Three days later, the club travelled to Germany for a friendly against Borussia Monchengladbach, which they won 2-0. The following week, they travelled to Austria to face Panathinaikos and won 1-0, with Hitzlsperger scoring the solitary goal. They then made it four wins in a row with a 2-0 win over MK Dons.

But despite the promising results, Green had already seen enough to be concerned about the season ahead.

“MK Dons in pre-season is when I knew we were in trouble,” he says. “That is when the alarm bells started ringing. I turned to someone and they asked me, ‘What do you think?’. I said, ‘Avram Grant is either a genius or we’re knackered’. That was my first game back because I’d come back late from the World Cup but I’d seen enough to be worried about our season.”

At the start of the campaign, it seemed as West Ham had enjoyed a decent pre-season, going unbeaten in their seven friendlies. Cole scored four of their nine goals and looked set to carry that form into the league campaign. The team kept five clean sheets and looked solid defensively.

But Green had good reason to be concerned: West Ham lost their first four league fixtures against Aston Villa, Bolton Wanderers, Manchester United and Chelsea. One of his former team-mates, who spoke on condition of anonymity, believes the problems stemmed from the contrast in styles between Zola and Grant.

“There was no structure and it was hard. Sometimes the manager would be late for training sessions,” says the anonymous former West Ham player. “He was really relaxed and laidback. For that group of players, that’s not what it needed. His managerial skill set didn’t fit with the playing squad.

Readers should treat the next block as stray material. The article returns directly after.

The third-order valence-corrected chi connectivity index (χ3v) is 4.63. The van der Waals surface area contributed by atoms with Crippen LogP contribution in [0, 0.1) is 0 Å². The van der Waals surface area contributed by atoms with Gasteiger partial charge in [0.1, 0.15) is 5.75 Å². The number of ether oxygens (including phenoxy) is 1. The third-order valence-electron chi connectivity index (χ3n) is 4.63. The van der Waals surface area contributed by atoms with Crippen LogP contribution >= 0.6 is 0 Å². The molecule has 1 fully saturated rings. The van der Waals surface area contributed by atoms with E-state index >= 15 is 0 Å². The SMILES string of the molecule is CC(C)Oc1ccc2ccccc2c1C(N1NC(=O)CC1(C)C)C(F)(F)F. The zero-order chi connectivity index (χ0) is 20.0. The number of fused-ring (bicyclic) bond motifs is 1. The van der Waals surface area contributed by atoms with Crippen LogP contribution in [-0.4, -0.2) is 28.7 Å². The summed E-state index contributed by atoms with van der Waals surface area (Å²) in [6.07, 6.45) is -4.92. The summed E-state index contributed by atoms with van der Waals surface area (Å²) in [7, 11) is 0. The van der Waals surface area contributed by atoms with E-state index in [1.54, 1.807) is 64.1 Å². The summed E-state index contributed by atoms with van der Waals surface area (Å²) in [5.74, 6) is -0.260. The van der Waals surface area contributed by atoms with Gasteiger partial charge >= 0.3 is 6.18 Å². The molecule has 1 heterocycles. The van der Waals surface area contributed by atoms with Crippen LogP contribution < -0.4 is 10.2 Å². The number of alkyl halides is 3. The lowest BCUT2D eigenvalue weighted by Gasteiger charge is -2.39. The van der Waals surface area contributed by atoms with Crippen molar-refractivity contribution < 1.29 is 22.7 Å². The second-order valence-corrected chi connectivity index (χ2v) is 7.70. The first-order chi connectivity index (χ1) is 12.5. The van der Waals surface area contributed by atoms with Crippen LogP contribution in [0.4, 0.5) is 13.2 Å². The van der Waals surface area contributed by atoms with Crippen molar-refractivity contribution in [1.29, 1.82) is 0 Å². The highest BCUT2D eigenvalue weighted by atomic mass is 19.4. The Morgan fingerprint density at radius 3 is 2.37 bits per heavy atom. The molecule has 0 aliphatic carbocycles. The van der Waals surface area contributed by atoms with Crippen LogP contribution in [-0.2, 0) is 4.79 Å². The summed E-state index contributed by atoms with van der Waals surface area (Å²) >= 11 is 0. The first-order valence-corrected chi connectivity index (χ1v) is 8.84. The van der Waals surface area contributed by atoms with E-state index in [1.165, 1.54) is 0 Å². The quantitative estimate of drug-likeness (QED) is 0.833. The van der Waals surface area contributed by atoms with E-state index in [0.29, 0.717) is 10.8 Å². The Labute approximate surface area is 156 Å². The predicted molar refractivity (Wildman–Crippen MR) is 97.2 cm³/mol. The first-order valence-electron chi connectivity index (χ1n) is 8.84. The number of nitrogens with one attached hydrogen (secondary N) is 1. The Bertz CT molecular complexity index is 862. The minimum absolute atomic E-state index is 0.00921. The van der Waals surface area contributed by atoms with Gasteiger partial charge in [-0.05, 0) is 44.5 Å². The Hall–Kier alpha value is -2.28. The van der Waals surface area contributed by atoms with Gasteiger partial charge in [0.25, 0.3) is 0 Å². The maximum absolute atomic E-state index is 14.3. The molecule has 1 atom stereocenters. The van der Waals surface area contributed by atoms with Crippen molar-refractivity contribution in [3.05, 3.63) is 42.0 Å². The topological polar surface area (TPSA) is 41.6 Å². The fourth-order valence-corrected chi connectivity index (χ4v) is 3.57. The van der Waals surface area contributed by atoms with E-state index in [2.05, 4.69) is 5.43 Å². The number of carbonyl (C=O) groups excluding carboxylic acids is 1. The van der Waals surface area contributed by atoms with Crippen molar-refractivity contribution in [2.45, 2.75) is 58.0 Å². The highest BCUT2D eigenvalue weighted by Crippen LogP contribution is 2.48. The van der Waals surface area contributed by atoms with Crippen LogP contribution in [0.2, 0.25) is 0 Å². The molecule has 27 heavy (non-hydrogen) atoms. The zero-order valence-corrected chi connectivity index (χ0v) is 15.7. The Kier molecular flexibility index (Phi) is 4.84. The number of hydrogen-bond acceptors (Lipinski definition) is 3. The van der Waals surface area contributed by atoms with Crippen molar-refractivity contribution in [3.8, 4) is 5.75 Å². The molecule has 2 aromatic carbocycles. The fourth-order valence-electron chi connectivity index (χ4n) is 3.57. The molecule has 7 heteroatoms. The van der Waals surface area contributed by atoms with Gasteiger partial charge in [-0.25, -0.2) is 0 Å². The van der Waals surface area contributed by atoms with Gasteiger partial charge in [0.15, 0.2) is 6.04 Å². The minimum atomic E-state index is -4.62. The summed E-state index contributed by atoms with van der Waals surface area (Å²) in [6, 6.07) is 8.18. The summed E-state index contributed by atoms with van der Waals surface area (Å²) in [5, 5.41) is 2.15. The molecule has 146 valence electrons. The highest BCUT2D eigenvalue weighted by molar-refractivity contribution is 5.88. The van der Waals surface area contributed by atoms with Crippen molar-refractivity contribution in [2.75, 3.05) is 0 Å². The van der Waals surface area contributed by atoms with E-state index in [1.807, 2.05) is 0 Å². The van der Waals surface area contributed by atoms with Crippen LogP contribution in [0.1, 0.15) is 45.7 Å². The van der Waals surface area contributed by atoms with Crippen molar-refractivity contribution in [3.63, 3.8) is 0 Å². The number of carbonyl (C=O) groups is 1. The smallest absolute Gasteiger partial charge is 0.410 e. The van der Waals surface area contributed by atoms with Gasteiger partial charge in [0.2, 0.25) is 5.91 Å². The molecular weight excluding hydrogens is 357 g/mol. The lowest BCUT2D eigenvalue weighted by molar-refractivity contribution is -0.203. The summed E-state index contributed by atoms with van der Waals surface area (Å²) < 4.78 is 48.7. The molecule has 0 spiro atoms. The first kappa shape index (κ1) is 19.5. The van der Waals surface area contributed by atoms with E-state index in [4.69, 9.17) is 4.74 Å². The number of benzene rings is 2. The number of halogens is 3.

“Zola was a bright bouncy personality who was always optimistic. Avram was the complete opposite. Sometimes the manager and his backroom staff would be in meetings and I would see them rush out onto the training ground. It’s as if they forgot we had a training session planned.

“I would get out there 15 or 20 minutes early and there wouldn’t be one cone laid out. Training would then be flat because mentally people weren’t in the right zone. It drove me mad. It was the hardest year of my career by a mile.”

West Ham belatedly got their first point of the season thanks to a 1-1 draw at Stoke City in mid-September. By this point, flops such as Ilan and Guillermo Franco left on free transfers and fan favourite Alessandro Diamanti joined Brescia in a move that he would later admit to The Athletic he still regrets.

Pablo Barrera, Frederic Piquionne and Victor Obinna augmented the club’s attacking options. Tal Ben Haim, Winston Reid and Lars Jacobsen bolstered the defence. Hitzlsperger was arguably the most exciting signing having been capped 50 times by Germany.

Before their sixth league game of the season — a derby against Tottenham — West Ham were rooted to the bottom of the league. Despite it still being early days, the players were aware of how important it was to win and kick-start their season. Green needed help due to the strain of what had been going on, on and off the pitch.

“I went to see my sports physiologist the day before the game,” he says. “I hadn’t seen him for years. I just unloaded my frustration and anger at how the season was going. My sports physiologist said, ‘Just focus on having a really good game tomorrow’. I woke up the following morning and my wife asked, ‘Who do you have today?’. I said, ‘We have Spurs’. Then she went, ‘Oh shit, how do you reckon it will go?’.

“No word of a lie, I told her, ‘We’re going to win and I’m going to get man of the match’. That was probably the best I’ve felt in a game during 90 minutes. Spurs had Luka Modric, Gareth Bale, Jermain Defoe — all these fantastic players — but I felt unstoppable that day.

“We won 1-0 and after the game, they told us about our stats. In one half without the ball, Piquionne only moved 50 yards. That was just accepted and the accumulation of stuff like that led to Parker’s half-time speech at West Brom. I lost count of the team meetings we held that season.”